If the employees are working at a similar level in the organisation, their relationship will probably be low risk, especially if they have little or no day to day interaction.
If the couple are working in the same team, or in roles that require regular interaction, as long as the employees conduct themselves professionally, that is, they don’t allow their personal life to cross into the workplace, there is little risk to the business.
The main issue that may arise with relationships in this category is if the relationship breaks down and other employees get dragged into the situation. This, like any inappropriate workplace behaviour, should be managed on a case by case basis.
When the relationship is between a manager and an employee, particularly if that employee is a direct report, the risk is much higher for all parties, including the employer.
This risk extends to any relationship where one party may have the opportunity to influence the other employee’s career or performance through resource allocation, career progression or pay.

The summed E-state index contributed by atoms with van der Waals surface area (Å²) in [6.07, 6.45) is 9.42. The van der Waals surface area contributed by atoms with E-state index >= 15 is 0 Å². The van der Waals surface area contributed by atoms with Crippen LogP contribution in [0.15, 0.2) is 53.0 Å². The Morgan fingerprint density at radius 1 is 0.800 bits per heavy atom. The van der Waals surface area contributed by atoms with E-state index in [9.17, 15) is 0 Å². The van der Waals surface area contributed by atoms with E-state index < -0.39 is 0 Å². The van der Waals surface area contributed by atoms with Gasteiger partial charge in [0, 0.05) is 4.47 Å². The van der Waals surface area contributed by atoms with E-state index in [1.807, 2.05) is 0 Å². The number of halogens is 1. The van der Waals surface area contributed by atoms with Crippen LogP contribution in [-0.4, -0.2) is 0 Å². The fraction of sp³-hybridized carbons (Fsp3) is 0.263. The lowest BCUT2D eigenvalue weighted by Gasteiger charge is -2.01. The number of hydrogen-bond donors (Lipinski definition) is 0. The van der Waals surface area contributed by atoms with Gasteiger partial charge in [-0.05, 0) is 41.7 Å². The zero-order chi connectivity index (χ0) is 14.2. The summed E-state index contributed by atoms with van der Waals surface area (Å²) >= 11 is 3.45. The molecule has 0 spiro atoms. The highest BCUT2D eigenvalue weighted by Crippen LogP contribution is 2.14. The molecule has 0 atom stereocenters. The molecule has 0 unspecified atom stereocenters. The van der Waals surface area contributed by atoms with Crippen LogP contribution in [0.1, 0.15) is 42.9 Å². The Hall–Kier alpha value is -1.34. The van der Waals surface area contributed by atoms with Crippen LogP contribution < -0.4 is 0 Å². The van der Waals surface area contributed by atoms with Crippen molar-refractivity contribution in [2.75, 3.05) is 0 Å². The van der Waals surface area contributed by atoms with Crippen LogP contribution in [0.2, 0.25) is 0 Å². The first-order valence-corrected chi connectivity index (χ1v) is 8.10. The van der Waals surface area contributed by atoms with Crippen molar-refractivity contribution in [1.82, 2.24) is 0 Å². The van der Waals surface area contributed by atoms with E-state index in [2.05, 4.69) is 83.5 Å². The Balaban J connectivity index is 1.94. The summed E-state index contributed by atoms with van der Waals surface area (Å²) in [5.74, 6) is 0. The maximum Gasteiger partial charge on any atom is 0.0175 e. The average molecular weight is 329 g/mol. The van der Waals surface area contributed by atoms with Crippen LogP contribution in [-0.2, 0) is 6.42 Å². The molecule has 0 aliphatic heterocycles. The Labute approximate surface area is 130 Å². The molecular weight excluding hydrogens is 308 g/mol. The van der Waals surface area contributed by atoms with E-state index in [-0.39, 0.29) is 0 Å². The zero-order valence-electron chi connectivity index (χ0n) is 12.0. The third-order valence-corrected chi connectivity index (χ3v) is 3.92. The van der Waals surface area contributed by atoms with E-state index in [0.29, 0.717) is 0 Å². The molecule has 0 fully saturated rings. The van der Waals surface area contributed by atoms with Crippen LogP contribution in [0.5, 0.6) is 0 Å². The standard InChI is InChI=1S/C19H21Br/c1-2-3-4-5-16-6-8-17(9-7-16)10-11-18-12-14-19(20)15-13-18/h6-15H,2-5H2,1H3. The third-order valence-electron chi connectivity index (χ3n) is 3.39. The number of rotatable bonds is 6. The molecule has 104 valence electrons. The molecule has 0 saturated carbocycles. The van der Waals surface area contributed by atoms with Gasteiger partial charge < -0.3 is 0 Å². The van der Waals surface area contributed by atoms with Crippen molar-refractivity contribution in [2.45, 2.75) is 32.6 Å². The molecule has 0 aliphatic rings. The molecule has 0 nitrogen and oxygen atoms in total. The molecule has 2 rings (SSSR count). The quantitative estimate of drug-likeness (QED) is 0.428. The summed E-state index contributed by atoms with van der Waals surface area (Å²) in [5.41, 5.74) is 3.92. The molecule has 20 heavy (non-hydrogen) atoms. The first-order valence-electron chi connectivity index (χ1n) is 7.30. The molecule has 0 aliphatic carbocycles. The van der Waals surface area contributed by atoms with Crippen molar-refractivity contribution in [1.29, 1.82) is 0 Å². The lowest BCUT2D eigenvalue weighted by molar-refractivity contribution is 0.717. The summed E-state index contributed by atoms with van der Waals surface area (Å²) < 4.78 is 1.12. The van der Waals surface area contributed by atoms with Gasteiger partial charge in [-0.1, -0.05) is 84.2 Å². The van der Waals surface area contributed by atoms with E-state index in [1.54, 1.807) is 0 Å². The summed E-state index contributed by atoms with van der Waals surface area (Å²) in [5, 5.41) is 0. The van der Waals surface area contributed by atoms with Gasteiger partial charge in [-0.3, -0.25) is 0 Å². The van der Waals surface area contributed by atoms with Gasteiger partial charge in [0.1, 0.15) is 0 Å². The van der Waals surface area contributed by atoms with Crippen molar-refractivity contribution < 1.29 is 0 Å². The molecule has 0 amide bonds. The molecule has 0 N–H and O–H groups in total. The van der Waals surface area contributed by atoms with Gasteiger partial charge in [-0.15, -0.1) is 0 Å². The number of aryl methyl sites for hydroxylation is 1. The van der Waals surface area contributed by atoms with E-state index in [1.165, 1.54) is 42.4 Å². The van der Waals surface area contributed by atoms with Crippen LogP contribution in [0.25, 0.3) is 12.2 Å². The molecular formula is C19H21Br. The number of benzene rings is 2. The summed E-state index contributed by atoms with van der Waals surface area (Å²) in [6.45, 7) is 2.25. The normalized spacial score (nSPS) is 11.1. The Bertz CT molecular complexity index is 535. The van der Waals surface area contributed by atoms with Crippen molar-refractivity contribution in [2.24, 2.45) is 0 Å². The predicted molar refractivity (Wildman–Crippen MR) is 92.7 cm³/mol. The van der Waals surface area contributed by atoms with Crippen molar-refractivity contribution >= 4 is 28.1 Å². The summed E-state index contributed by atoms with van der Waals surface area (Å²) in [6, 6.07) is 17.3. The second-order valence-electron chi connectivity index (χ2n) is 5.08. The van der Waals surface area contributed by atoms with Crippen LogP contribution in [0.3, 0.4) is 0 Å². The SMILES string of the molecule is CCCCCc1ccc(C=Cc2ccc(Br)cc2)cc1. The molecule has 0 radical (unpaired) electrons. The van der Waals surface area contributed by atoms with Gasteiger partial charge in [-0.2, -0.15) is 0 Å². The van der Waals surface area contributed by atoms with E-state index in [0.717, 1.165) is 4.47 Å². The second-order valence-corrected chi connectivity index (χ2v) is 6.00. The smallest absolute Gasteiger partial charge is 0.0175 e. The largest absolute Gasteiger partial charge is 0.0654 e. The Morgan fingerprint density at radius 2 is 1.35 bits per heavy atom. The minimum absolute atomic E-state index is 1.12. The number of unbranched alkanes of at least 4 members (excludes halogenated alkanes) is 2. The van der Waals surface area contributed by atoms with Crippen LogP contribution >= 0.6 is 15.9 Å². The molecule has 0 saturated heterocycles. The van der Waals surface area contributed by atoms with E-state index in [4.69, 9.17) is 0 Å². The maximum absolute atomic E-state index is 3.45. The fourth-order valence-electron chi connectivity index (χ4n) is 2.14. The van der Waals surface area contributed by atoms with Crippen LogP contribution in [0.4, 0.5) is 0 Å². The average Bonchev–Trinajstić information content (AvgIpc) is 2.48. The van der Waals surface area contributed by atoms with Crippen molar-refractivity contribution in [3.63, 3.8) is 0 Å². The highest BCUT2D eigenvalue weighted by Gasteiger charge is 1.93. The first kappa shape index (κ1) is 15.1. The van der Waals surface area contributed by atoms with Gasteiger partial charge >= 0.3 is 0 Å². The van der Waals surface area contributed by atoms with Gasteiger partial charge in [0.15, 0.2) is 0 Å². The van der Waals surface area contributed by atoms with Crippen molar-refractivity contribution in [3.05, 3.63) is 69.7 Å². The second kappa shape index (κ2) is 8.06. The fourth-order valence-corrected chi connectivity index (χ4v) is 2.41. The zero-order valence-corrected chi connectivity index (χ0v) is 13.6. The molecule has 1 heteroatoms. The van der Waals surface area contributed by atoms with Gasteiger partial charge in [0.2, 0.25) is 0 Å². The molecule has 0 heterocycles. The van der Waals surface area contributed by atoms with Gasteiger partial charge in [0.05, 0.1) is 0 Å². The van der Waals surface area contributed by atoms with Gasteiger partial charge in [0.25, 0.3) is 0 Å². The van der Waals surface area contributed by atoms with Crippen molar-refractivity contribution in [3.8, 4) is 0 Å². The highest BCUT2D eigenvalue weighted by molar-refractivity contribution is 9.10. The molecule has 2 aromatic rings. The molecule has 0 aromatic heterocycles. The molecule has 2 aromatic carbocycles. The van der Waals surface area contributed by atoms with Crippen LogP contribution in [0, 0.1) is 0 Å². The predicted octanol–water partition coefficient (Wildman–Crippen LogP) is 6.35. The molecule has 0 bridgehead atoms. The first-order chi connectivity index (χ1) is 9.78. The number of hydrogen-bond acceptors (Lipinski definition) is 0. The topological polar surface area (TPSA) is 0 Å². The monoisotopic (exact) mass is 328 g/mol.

Perception is a funny thing. Even when both parties keep their relationship utterly separate to their work, it opens the door for others to question their decisions or actions.
For a manager, it may raise questions about their professionalism or judgement. That they have misused their position of power and influence over the other employee. If the relationship goes wrong, it gets even more complicated.
The effect on the career of the non-management employee can be far more detrimental. Their accomplishments may be put down to their relationship rather than their effort. Earned promotions or pay rises may be questioned. Their working relationship with their team may change with coworkers more guarded about what they say or do in fear of being reported back to the manager. These circumstances can make for a tense and unpleasant working environment for everyone.